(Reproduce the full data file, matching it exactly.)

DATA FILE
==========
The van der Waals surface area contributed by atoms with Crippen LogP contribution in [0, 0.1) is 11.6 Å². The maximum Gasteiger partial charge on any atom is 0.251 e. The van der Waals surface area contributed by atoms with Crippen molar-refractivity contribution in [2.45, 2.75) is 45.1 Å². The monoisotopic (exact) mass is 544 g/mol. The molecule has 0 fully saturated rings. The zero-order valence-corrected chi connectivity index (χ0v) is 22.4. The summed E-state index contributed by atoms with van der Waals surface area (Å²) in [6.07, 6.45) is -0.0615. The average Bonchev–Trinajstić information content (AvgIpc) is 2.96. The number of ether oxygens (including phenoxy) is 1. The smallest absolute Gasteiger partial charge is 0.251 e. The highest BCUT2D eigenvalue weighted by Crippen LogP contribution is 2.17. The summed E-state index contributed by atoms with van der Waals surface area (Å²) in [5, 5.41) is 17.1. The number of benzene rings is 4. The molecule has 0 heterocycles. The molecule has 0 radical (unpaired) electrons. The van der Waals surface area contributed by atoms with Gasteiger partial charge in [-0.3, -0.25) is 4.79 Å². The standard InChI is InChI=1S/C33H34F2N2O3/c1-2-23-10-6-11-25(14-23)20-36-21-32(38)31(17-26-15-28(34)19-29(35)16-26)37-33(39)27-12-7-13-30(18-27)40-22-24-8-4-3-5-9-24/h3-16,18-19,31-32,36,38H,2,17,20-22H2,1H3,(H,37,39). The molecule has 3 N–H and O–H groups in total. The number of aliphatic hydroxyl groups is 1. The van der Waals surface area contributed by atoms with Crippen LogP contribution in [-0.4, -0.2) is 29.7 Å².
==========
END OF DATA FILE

The van der Waals surface area contributed by atoms with Crippen LogP contribution in [0, 0.1) is 11.6 Å². The maximum Gasteiger partial charge on any atom is 0.251 e. The van der Waals surface area contributed by atoms with Crippen molar-refractivity contribution in [2.45, 2.75) is 45.1 Å². The monoisotopic (exact) mass is 544 g/mol. The molecule has 0 fully saturated rings. The zero-order valence-corrected chi connectivity index (χ0v) is 22.4. The summed E-state index contributed by atoms with van der Waals surface area (Å²) in [6.07, 6.45) is -0.0615. The average Bonchev–Trinajstić information content (AvgIpc) is 2.96. The number of ether oxygens (including phenoxy) is 1. The smallest absolute Gasteiger partial charge is 0.251 e. The highest BCUT2D eigenvalue weighted by Crippen LogP contribution is 2.17. The summed E-state index contributed by atoms with van der Waals surface area (Å²) in [5, 5.41) is 17.1. The number of benzene rings is 4. The molecule has 0 heterocycles. The molecule has 0 radical (unpaired) electrons. The van der Waals surface area contributed by atoms with Gasteiger partial charge in [-0.3, -0.25) is 4.79 Å². The standard InChI is InChI=1S/C33H34F2N2O3/c1-2-23-10-6-11-25(14-23)20-36-21-32(38)31(17-26-15-28(34)19-29(35)16-26)37-33(39)27-12-7-13-30(18-27)40-22-24-8-4-3-5-9-24/h3-16,18-19,31-32,36,38H,2,17,20-22H2,1H3,(H,37,39). The molecule has 3 N–H and O–H groups in total. The number of aliphatic hydroxyl groups is 1. The van der Waals surface area contributed by atoms with Crippen LogP contribution in [-0.4, -0.2) is 29.7 Å².